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Tree Boards Cut No Slack

TIMES STAFF WRITER

A month after moving into her new Calabasas home, Carolyn Scharg stood before the city’s tree board, facing as much as $40,000 in mitigation fees. Her offense: cutting a few branches off an oak tree without a permit.

Scharg argued before the board that she was unaware of the city ordinance that requires a permit to cut or remove any indigenous oak in Calabasas. She said she never saw warning signs and cut the branches only to protect the roof of her new home.

For the record:

12:00 a.m. July 28, 2002 For The Record
Los Angeles Times Sunday July 28, 2002 Home Edition Main News Part A Page 2 National Desk 9 inches; 345 words Type of Material: Correction
Tree boards--A story in Monday’s California section about community tree boards did not make clear that the oak tree whose branches were cut by Carolyn and Scott Scharg of Calabasas is on their neighbor’s property, not their own. Also, the article referred to “fines” paid by individuals who cut or remove indigenous oak without permission. The story should have made clear that those are mitigation fees that go toward the cost of saving trees that have been damaged by unauthorized cutting and vary depending on the cost. In the case reported on, that cost could be between $10,000 and $40,000.

She was fined $10,000 for the tree trimming, which she said has also cost her many hours of lost sleep. The fine could balloon to $40,000 if the tree does not survive.

“It’s nothing personal,” said Kay Greeley, the city’s arborist and consultant for the tree board. “It’s all about the oaks.”

The city’s five-member tree board meets once a month to hear cases of people who mistakenly cut the city- and state-protected scrub oaks and other oak trees.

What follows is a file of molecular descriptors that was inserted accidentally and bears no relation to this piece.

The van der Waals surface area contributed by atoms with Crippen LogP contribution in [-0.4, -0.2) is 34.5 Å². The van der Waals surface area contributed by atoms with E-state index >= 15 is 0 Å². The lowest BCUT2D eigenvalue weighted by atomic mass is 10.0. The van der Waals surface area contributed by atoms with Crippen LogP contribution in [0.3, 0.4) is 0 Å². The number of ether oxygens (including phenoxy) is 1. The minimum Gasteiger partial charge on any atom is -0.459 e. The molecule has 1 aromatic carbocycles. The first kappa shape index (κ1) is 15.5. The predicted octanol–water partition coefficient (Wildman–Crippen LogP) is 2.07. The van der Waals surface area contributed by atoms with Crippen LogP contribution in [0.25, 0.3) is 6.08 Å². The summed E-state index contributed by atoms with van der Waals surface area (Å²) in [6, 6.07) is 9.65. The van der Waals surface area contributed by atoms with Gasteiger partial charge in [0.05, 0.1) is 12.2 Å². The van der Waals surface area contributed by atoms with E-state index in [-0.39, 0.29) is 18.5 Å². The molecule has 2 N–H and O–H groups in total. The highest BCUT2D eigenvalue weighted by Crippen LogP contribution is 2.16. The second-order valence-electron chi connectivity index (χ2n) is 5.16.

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Some people, such as construction crews and developers, pay a permit fee and are ordered to plant new oaks. Others, like Scharg, find themselves facing thousands of dollars in fines for their actions.

Calabasas is one of a growing number of Southern California cities with citizen tree boards. Some boards, such as those in Calabasas, Riverside and Claremont, have become a major part of city government, advising city planners on beautification projects, amendments to city ordinances and penalties for those who harm trees.

Landscape attorney Randall Stamen calls it the “the greening of California.”

“Trees are an asset to a city,” said Stamen, a certified arborist who recently left the tree board in Riverside. “It’s a quality-of-life issue.

“Tree committees permit citizens to directly shape a city’s policy regarding the trees which grow in a city’s parks and along its streets,” he said. “They also help prevent mayors and city council people from being overwhelmed by tree issues.”

Stamen, who as a tree board member assisted urban planners in making decisions on planting and protecting Riverside’s 60,000 trees, said he is delighted that more cities are taking an interest.

“It’s great to see more citizens taking an active part in keeping their cities beautiful,” he said. “It doesn’t just show that they care about their city, but it shows that they care about the environment.”

Eric Oldar, the state urban forestry coordinator for the California Department of Forestry in Riverside, said that while he has seen an increase in community volunteer programs, he also has noticed decreases in city-run tree departments.

Communities lacking tree boards often don’t encourage community input because they are limited by budgets or staffing from responding to complaints or suggestions, he said.

At least 128 California cities with some form of citizen advisory board are classified as a “Tree City USA,” according to a national organization that tracks and commends arbor-friendly cities.

To be so designated, a city must also have a tree-care ordinance, a community forestry program with a minimum annual budget of $2 per capita and observe Arbor Day, according to Tina Schweitzer, coordinator of Tree City USA, a nonprofit affiliate of the National Arbor Day Foundation.